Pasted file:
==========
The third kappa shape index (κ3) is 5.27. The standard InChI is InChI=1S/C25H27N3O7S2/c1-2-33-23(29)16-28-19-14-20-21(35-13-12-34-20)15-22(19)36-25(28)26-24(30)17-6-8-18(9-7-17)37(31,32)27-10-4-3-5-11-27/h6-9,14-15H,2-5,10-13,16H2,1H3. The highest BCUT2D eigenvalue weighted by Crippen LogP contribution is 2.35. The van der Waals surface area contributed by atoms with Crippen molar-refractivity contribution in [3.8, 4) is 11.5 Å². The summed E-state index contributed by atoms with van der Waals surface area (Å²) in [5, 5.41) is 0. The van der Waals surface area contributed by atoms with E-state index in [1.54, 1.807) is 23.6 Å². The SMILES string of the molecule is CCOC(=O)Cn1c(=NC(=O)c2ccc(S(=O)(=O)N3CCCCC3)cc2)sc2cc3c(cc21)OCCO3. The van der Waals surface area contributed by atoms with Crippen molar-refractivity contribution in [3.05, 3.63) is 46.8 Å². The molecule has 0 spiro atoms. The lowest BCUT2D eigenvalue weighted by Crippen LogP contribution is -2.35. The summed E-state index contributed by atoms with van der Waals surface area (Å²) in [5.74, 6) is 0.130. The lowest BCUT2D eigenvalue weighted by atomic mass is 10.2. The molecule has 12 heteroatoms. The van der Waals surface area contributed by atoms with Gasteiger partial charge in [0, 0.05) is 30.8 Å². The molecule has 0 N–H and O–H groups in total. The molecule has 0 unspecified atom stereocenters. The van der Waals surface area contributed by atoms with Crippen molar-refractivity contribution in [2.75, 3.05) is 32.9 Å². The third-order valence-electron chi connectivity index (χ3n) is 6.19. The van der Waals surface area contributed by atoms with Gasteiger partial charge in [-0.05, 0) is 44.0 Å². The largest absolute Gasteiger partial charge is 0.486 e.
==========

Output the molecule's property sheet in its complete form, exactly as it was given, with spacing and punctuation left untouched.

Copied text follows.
The third kappa shape index (κ3) is 5.27. The standard InChI is InChI=1S/C25H27N3O7S2/c1-2-33-23(29)16-28-19-14-20-21(35-13-12-34-20)15-22(19)36-25(28)26-24(30)17-6-8-18(9-7-17)37(31,32)27-10-4-3-5-11-27/h6-9,14-15H,2-5,10-13,16H2,1H3. The highest BCUT2D eigenvalue weighted by Crippen LogP contribution is 2.35. The van der Waals surface area contributed by atoms with Crippen molar-refractivity contribution in [3.8, 4) is 11.5 Å². The summed E-state index contributed by atoms with van der Waals surface area (Å²) in [5, 5.41) is 0. The van der Waals surface area contributed by atoms with E-state index in [1.54, 1.807) is 23.6 Å². The SMILES string of the molecule is CCOC(=O)Cn1c(=NC(=O)c2ccc(S(=O)(=O)N3CCCCC3)cc2)sc2cc3c(cc21)OCCO3. The van der Waals surface area contributed by atoms with Crippen molar-refractivity contribution in [3.05, 3.63) is 46.8 Å². The molecule has 0 spiro atoms. The lowest BCUT2D eigenvalue weighted by Crippen LogP contribution is -2.35. The summed E-state index contributed by atoms with van der Waals surface area (Å²) in [5.74, 6) is 0.130. The lowest BCUT2D eigenvalue weighted by atomic mass is 10.2. The molecule has 12 heteroatoms. The van der Waals surface area contributed by atoms with Gasteiger partial charge in [0, 0.05) is 30.8 Å². The molecule has 0 N–H and O–H groups in total. The molecule has 0 unspecified atom stereocenters. The van der Waals surface area contributed by atoms with Crippen molar-refractivity contribution in [2.75, 3.05) is 32.9 Å². The third-order valence-electron chi connectivity index (χ3n) is 6.19. The van der Waals surface area contributed by atoms with Gasteiger partial charge in [-0.05, 0) is 44.0 Å². The largest absolute Gasteiger partial charge is 0.486 e.